STEAM (Science, Technology, Art, Engineering and Math) Activities for School/Community Groups was among the 14 projects that received support during the 2017-18 academic year. Through the project, University faculty, staff and students offered STEAM related activities to students within the Scranton School District, as well as other area schools and community groups. During the 2017-18 academic year, activities included several Art Workshops; two in-school Science Assemblies; three STEAM-related field trips to campus for more than 120 students from the University’s Scranton School District partner school, McNichols Plaza Elementary; and four workshops provided by College of Arts Sciences faculty and students for United Neighborhood Center’s Leaders in Training students. George Gomez, Ph.D., associate professor of biology, Declan Mulhall, Ph.D., professor of physics/electrical engineering, Janice Voltzow, Ph.D., professor of biology, and Darlene Miller-Lanning, Ph.D., director of the Hope Horn Gallery, in addition to other staff and faculty partners, provided content for the program during the academic year.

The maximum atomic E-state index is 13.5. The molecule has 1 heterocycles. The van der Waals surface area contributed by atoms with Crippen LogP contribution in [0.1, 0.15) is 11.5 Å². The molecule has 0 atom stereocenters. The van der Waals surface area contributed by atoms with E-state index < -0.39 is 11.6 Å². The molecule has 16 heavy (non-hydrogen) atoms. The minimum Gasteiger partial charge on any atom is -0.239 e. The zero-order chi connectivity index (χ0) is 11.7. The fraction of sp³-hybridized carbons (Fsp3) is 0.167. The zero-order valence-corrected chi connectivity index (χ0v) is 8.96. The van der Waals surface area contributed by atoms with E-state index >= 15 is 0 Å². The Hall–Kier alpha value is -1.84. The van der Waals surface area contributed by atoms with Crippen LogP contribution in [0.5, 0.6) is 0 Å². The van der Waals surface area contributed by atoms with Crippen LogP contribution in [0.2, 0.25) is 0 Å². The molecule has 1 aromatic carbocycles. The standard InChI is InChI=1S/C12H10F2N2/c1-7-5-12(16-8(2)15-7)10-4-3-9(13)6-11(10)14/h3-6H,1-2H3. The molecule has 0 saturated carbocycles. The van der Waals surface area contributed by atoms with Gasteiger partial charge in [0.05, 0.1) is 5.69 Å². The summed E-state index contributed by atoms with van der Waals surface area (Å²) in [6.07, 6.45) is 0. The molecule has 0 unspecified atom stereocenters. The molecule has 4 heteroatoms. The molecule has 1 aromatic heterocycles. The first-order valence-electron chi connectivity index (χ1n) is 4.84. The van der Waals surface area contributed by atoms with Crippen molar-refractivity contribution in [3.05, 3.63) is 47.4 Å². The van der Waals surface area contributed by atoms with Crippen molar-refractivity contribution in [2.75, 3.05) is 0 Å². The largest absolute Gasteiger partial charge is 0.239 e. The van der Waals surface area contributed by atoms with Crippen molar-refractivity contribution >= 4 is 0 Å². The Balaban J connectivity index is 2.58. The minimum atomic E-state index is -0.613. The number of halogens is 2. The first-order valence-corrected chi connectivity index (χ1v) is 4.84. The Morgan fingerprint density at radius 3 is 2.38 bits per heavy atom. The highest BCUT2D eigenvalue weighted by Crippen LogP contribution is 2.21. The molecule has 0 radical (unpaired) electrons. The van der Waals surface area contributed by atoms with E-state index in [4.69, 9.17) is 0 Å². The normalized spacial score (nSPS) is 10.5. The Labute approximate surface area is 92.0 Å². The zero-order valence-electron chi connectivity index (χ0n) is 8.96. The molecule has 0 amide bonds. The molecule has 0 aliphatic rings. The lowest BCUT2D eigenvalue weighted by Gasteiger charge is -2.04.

Students facilitate group discussions at libraries throughout Lackawanna County about the book Pulitzer Prize-winning book Gilead as part of the city’s Scranton Reads program. The project was part of the first-year seminar course “Latest and Greatest. Prize-winning Fiction, Poetry and Theatre” taught by English and theatre professor Rebecca Beal, Ph.D. (Pictured, second from right)

 

Through another project, students facilitated group discussions at libraries throughout Lackawanna County about the book Pulitzer Prize-winning book Gilead as part of the city’s Scranton Reads program. The project was part of the first-year seminar course “Latest and Greatest. Prize-winning Fiction, Poetry and Theatre” taught by English and theatre professor Rebecca Beal, Ph.D.